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What is most important for 'success'?
What is most important for 'success'?
Today we’re going to talk about something a bit different to our normal study skills-based articles.

We want to take a look at the bigger picture.

Perspective is important.

In a way it’s not ‘news’ to us, but we’ve come across a really interesting article on the findings of Christy Lleras, a professor of human and community development at the University of Illinois. Her findings highlight the pivotal importance of ‘soft skills’ in determining a high school student’s higher academic achievement and earnings in adult life.

By ‘soft skills’ she means sociability, punctuality, conscientiousness, the ability to get on with people, communication skills, leadership, and creativity.

Apparently these attributes are so important to success in the real world that they’re actually better predictors of later life achievement than good grades!

This basically means that your teen is much more likely to make it to the final interview stage (at a job or university interview) if their good grades are backed up by a great personality.

Now, this wasn’t exactly groundbreaking information to us, as I’m sure it isn’t to you. But, it is interesting to actually see this idea being played out for real, with study results to back it up!

Yeah, OK. So what?

Well unfortunately, while employers are looking for talent in one area, education systems all over the world are pushing in the completely opposite direction.

Schools are becoming more and more obsessed with meeting standards and looking good in statistical analyses. Sport, drama, and all-roundedness are out. Getting good grades is paramount in the eyes of the school.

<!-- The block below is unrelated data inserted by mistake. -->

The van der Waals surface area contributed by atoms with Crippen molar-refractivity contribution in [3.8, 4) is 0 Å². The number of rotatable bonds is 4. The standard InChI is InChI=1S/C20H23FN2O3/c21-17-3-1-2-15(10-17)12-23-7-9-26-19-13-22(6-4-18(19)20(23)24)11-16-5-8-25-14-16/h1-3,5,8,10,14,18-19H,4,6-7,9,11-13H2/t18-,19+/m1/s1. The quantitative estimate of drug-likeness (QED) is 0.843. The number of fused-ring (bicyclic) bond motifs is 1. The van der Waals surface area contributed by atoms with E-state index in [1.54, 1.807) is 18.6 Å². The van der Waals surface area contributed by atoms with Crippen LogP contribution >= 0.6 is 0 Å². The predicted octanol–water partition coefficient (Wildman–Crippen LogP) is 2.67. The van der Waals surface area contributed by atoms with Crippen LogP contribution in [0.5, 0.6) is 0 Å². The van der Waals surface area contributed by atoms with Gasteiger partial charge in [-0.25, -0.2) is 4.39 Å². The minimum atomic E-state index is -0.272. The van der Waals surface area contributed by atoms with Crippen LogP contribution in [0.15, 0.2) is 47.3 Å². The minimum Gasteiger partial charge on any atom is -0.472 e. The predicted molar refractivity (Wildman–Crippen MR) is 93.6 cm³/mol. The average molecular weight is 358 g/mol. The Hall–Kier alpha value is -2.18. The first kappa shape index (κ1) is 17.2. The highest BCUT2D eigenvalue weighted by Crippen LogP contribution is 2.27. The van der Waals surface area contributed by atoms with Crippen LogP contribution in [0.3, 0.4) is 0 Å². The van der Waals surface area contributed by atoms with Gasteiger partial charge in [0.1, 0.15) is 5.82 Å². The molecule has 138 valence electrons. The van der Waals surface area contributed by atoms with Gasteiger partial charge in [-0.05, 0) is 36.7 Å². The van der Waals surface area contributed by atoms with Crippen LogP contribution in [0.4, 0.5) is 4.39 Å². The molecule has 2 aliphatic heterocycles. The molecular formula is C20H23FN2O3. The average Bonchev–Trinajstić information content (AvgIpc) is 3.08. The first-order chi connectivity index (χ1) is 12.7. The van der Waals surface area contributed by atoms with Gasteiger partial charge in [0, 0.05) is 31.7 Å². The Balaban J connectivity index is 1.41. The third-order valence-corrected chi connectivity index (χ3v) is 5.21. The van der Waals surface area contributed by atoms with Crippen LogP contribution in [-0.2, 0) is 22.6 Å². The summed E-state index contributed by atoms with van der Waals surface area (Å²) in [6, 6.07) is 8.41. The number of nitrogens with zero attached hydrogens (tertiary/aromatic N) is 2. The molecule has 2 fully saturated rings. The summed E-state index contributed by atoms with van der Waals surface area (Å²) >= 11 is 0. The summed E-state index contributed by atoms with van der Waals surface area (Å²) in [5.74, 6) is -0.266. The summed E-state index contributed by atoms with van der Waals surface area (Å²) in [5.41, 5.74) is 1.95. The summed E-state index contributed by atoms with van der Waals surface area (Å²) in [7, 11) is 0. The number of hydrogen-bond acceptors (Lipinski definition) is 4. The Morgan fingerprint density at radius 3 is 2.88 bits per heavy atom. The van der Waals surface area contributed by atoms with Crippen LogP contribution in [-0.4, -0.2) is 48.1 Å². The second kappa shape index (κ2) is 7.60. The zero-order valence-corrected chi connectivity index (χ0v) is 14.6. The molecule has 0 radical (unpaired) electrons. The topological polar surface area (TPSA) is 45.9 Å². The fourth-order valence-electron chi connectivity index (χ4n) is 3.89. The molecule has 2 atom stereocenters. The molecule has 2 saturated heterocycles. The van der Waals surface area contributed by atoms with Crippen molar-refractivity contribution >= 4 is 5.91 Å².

But employers want people who can think, who can talk, and who can deliver something amazing – on time.

We can’t really point the finger at schools for this backwardness. They’re stuck in a pressure cooker with the heat being constantly turned up by governments – who control the purse strings – and parents – who go out of their way to ensure their kids go to a ‘good school’.

Furthermore, the attrition rate for teenagers partaking in extracurricular activities like sports, music, drama, debate, art, is horrendous. Surely this is only going to further impede teenagers’ ability to build up the ‘soft skills’ that the real world rewards.

Luckily (for everyone) the biggest influence on children is still their parents.

So please don’t let your teen give up on playing sport or learning an instrument.

Reward any confident and positive behaviour they display.

Encourage discussion and debate.

Help them realise that values such as integrity and punctuality are absolutely priceless.

 

At least where we’re from, the Head Boy or Head Girl of a school (or Student Council President) doesn’t usually make valedictorian as well. It would be interesting to conduct a study and see which group, 10 years down the track, experiences greater happiness and success.

We know who our money would be on.

Read the full story here

Image Credit: Dreamstime

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